Please enable javascript to view this page in its intended format.

Queen's University

*Please note that course syllabi are updated each year in late August 
Prior to August, syllabi on the Classics Department website will reflect the courses as they were offered in the last term or year.  Significant changes in emphasis in course material may occur from year to year, including grading methodology, grade weighting and assignments.   Up-to-date syllabi will be available to students by the first day of class.

CLST 101/6.0
Introduction to Greek and Roman Civilizations

Instructorclst101roman.jpg clst101greek.jpg

Fall Term
Instructor: Dr. Cristiana Zaccagnino
Office: Watson Hall 114
Phone: (613)-533-6000 ext. 77843
Office Hour : Wednesdays 10:30-11:30 a.m. or by appointment

Winter Term
Instructor: Dr. Barbara Reeves
Office: Watson Hall 512
Phone: (613)-533-6000 ext. 74824
Office Hour : TBA

Class schedule:

  • Mondays: 10:30-11:30
  • Wednesdays: 9:30-10:30
  • Fridays: 8:30-9:30

Location: DUN AUD

Teaching Assistants

Clare Barker

Winter TAs (Please address questions to the TA assigned to your surname.)

      Surnames beginning A-F:  Helen Anderson (
      Surnames beginning G-0:  Miranda Siklenka ( )
      Surnames beginning P-Z:  Nicholas Gill ( )

Additional material and information about this course will be posted on the CLST 101 Moodle course page.

Course Description

An introduction to major themes in the development of Greek and Roman civilization using the evidence of literature, history and archaeology. Some attention will be given to those aspects of ancient cultural and intellectual growth that are of significance in the western tradition.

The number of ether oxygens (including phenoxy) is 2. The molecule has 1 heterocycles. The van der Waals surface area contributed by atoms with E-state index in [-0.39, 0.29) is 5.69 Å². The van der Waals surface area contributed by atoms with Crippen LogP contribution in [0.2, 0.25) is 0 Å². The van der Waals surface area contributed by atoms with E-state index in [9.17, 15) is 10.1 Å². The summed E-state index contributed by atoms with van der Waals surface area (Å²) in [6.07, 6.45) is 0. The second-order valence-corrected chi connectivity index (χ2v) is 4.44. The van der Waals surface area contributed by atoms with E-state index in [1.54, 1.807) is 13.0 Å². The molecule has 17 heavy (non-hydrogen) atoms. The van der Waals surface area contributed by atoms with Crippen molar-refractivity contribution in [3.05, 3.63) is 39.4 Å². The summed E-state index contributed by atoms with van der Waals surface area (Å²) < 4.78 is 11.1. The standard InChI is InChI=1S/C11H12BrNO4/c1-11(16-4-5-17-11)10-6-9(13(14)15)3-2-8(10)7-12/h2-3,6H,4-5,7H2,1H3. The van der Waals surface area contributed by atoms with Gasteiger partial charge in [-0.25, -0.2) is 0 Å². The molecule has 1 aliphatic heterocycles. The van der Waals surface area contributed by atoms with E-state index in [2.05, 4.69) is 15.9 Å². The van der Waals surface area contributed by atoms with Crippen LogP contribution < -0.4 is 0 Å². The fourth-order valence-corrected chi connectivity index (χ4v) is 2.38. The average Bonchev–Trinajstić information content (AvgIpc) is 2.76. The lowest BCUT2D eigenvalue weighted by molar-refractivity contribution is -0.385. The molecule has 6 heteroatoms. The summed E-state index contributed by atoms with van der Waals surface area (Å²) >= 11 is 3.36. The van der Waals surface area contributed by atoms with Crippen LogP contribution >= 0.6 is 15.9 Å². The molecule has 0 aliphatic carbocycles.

Fall Required Text
The World of Athens. An Introduction to Classical Athenian Culture,  2 nd edition, Cambridge University Press 2008, ISBN -13 9780521698535 ( available from the Campus Bookstore ).

Winter Required Textbooks
(available from the Queen’s Bookstore: )
•     The World of Rome: An Introduction to Roman Culture . (Authors: Peter V. Jones and Keith C. Sidwell.) Cambridge University Press.
•     Classics in Translation. Volume II: Latin Literature. University of Wisconsin Press.


Marking Scheme



Midterm (December exam period - 2013)  

Midterm Examination (Monday, February 24)       


Final Examination (in April exam period) 






Exams will contain questions based on the material presented in the lectures and the textbooks as well.  

The tests and examinations are to be taken at the scheduled times and dates. In certain exceptional circumstances (e.g. a medical emergency, a death in the family, but not in the case of demands in another course or from an extracurricular activity), the instructor might grant the student the opportunity to write an exam/test outside the regularly scheduled time. Late work will not be accepted without a documented personal or medical problem. The format of any special accommodation will be determined by the instructor and may differ considerably from that of the exam/test written by the rest of the class, although the course material on which it will be based will remain the same. 

No deferrals will be given to students who are out of town during a test or a mid-yea/final exam. DO NOT make travel plans date until you know when tests and the December and April exams will actually be held!  

Grading Methodology

All components of this course will receive numerical percentage marks.  The final grade you receive for the course will be derived by converting your numerical course average to a letter grade according to Queen’s Official Grade Conversion Scale:

Queen’s Official Grade Conversion Scale


Numerical Course Average (Range)


























49 and below


Electronic Devices in the Classroom